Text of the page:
Saving Face: The main characters in this film, directed by Alice Wu, are denizens of New York’s Chinese-American community. Wil (Michelle Krusiec) an early twenty-something, newly qualified surgeon, is looking to enjoy her new-found freedom. Then her 48 year-old mother (Joan Chen) reveals to her that she is pregnant. Wil’s mother’s elderly parents are scandalized by this because she no longer has a husband (its not made clear what happened to him). And what’s more, Wil’s mother won’t reveal who the father is. And she has now to find somewhere to live because her parents, with whom she lives, decide to kick her out. So she moves in with Wil.
Meanwhile Wil is being pursued by a dancer, Vivian (Lynn Chen) who fancies her, and Wil, too, finds herself attracted to Vivian. But Wil feels compelled to hide this lesbian relationship from her conservative Chinese-born mother who, in turn, is having to go out on dates with men dredged up by her parents as possible husbands, for it would be too much of a disgrace to have a daughter who is a single mother.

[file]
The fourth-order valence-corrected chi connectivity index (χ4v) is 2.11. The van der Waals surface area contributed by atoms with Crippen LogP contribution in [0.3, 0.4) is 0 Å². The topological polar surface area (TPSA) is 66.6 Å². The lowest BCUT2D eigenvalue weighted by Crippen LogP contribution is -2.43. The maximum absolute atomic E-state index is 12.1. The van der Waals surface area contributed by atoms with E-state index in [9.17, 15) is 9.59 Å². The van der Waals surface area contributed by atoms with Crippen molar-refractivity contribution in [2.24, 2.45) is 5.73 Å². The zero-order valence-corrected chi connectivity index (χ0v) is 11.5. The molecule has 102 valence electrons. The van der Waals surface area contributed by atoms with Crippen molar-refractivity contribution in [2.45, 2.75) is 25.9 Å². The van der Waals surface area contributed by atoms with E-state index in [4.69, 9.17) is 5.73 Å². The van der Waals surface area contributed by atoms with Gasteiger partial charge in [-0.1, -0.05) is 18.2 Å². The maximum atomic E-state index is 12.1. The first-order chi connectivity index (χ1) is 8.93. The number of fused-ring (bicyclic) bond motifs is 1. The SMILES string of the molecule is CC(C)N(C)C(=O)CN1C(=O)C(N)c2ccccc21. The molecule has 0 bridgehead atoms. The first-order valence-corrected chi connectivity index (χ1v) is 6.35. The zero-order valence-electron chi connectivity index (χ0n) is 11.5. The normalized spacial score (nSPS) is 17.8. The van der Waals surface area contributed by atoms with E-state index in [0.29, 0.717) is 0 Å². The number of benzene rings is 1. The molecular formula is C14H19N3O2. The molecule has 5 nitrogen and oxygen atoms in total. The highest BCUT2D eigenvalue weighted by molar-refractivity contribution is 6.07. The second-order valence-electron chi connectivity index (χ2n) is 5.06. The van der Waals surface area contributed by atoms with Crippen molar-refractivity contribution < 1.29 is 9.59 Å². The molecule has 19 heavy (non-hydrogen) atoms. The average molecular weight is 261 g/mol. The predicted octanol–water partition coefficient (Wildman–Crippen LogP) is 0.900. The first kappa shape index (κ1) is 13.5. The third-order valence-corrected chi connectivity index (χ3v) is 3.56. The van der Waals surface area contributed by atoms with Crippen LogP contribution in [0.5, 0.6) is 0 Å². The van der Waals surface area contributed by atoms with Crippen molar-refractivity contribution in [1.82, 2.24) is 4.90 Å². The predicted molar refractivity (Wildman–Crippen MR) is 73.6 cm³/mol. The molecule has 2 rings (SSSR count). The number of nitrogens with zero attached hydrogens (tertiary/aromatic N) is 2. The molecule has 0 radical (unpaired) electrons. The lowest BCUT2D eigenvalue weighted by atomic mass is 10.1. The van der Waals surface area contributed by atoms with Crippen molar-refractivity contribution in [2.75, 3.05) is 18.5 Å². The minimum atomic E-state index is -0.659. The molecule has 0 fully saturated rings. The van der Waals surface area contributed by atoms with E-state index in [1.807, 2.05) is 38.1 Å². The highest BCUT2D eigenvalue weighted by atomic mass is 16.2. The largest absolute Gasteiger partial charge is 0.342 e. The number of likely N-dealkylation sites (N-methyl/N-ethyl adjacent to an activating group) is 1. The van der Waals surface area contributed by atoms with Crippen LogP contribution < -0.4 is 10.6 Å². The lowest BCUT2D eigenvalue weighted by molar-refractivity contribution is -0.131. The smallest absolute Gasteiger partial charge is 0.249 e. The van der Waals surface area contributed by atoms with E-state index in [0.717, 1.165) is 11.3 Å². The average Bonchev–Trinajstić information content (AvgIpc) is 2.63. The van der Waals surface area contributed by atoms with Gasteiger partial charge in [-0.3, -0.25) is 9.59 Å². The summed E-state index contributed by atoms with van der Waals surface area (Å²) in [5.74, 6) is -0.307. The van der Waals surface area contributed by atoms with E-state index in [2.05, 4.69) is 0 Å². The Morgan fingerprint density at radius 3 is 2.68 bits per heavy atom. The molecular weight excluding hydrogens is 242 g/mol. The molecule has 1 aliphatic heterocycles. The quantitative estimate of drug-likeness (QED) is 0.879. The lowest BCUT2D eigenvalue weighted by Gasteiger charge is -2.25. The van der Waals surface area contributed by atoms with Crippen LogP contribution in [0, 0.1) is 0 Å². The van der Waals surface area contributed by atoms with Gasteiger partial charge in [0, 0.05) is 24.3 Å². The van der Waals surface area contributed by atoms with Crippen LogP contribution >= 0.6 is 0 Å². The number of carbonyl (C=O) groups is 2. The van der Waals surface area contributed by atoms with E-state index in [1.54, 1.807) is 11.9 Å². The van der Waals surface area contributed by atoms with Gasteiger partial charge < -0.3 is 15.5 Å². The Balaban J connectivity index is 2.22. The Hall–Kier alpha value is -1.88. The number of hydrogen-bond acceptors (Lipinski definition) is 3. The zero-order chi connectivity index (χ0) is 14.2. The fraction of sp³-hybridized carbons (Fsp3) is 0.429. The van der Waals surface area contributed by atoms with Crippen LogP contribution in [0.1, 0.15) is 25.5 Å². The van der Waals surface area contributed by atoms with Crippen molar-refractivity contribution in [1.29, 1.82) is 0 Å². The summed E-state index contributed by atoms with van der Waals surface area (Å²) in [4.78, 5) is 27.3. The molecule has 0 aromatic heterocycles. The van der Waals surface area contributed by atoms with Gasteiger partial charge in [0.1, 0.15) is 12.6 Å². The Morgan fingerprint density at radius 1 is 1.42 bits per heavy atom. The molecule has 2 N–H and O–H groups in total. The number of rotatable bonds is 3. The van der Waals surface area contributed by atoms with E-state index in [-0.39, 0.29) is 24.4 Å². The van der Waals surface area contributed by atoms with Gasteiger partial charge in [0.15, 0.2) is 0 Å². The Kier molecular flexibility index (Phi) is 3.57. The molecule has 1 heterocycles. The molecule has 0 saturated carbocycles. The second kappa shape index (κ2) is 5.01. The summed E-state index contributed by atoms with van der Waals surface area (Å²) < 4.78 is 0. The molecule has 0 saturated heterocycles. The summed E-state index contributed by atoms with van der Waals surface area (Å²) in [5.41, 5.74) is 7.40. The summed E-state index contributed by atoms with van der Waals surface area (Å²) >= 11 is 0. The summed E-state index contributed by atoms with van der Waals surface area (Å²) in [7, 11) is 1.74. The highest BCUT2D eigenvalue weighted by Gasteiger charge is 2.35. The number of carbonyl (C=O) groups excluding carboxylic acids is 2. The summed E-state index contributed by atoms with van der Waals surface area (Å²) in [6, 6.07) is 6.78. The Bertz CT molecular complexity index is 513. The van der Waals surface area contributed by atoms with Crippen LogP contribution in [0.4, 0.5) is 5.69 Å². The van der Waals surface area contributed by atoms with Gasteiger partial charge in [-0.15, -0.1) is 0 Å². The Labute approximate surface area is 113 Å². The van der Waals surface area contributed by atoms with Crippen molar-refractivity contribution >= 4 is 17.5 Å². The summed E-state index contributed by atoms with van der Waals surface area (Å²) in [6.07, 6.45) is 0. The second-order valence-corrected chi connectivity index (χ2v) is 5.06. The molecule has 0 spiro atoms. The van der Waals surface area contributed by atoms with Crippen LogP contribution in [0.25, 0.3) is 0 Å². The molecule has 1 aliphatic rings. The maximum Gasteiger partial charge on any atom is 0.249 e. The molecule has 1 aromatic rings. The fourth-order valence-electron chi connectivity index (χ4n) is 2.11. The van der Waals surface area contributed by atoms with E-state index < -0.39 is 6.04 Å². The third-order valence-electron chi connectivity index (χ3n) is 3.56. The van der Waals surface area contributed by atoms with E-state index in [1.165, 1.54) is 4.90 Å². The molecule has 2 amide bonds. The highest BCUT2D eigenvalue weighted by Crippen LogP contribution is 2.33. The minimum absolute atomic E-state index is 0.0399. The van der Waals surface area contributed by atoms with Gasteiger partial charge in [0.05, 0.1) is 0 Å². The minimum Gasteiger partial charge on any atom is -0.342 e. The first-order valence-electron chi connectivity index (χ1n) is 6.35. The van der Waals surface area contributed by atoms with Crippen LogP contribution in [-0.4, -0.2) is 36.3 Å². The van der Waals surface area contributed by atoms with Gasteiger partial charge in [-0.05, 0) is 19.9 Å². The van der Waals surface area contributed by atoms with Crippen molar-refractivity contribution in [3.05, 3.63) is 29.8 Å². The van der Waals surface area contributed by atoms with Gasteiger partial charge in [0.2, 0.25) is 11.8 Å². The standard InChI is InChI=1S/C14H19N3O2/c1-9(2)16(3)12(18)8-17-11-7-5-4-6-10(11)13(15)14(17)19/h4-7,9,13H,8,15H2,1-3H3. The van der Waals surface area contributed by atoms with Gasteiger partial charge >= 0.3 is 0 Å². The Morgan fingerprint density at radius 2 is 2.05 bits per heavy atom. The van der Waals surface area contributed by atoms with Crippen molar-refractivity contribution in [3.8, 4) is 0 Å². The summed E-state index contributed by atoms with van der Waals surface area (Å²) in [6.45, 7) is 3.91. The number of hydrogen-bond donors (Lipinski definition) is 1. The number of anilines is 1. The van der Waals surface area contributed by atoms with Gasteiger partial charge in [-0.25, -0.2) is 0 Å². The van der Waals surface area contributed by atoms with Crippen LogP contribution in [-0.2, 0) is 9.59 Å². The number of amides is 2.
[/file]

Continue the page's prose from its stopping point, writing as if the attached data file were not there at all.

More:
This, then, is the bare bones of Saving Face. But what is particularly appealing about this film is that it is a comparative rarity - an American film with principal characters other than “white”.
Although the US is now only 65% “white”, one would never think so, judging by the whiteness of American, particularly Hollywood, films, where the well-rounded principal characters are invariably “white”, with actors of African or Asian or other non-European descent, reduced to playing stereotyped supporting roles.
Films starring Denzel Washington notwithstanding, about the only film of recent years I can think of, with African-Americans in non-stereotyped roles, was Sunshine State, directed by John Sales.
As to Asian-Americans in Hollywood, can it be said that their position today is meaningfully any better than in the days of Anna May Wong, a famous and beautiful Chinese-American actress of the 1920s and 1930’s, who could never get a principal role in a Hollywood film because she was “Chinese”, and had to go overseas to Europe where her opportunities were much better?